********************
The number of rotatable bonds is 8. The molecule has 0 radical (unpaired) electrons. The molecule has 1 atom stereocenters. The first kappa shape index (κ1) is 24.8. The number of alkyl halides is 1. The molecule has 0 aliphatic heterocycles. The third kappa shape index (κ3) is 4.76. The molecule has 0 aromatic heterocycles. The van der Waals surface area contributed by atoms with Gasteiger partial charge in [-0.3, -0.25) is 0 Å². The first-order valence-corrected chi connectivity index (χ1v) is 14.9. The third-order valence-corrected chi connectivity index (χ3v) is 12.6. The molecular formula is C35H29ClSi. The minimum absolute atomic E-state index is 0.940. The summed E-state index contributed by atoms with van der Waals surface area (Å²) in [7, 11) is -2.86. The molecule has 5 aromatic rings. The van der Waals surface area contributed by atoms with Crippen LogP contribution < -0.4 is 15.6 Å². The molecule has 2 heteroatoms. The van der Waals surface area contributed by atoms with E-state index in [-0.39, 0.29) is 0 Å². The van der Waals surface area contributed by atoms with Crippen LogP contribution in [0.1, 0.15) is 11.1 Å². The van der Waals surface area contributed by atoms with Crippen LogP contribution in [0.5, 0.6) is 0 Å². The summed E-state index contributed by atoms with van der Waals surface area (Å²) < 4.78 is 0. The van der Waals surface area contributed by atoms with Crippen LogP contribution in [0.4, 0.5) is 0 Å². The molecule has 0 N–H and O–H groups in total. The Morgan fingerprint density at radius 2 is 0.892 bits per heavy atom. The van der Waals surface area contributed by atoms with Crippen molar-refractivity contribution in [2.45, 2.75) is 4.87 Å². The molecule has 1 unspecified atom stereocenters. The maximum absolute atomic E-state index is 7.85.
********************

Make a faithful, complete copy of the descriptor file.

The number of rotatable bonds is 8. The molecule has 0 radical (unpaired) electrons. The molecule has 1 atom stereocenters. The first kappa shape index (κ1) is 24.8. The number of alkyl halides is 1. The molecule has 0 aliphatic heterocycles. The third kappa shape index (κ3) is 4.76. The molecule has 0 aromatic heterocycles. The van der Waals surface area contributed by atoms with Gasteiger partial charge in [-0.3, -0.25) is 0 Å². The first-order valence-corrected chi connectivity index (χ1v) is 14.9. The third-order valence-corrected chi connectivity index (χ3v) is 12.6. The molecular formula is C35H29ClSi. The minimum absolute atomic E-state index is 0.940. The summed E-state index contributed by atoms with van der Waals surface area (Å²) in [7, 11) is -2.86. The molecule has 5 aromatic rings. The van der Waals surface area contributed by atoms with Crippen LogP contribution < -0.4 is 15.6 Å². The molecule has 2 heteroatoms. The van der Waals surface area contributed by atoms with E-state index in [-0.39, 0.29) is 0 Å². The van der Waals surface area contributed by atoms with Crippen LogP contribution in [0.1, 0.15) is 11.1 Å². The van der Waals surface area contributed by atoms with Crippen LogP contribution in [0.5, 0.6) is 0 Å². The summed E-state index contributed by atoms with van der Waals surface area (Å²) < 4.78 is 0. The van der Waals surface area contributed by atoms with Crippen LogP contribution in [0.4, 0.5) is 0 Å². The molecule has 0 N–H and O–H groups in total. The Morgan fingerprint density at radius 2 is 0.892 bits per heavy atom. The van der Waals surface area contributed by atoms with Crippen molar-refractivity contribution in [2.45, 2.75) is 4.87 Å². The molecule has 1 unspecified atom stereocenters. The maximum absolute atomic E-state index is 7.85.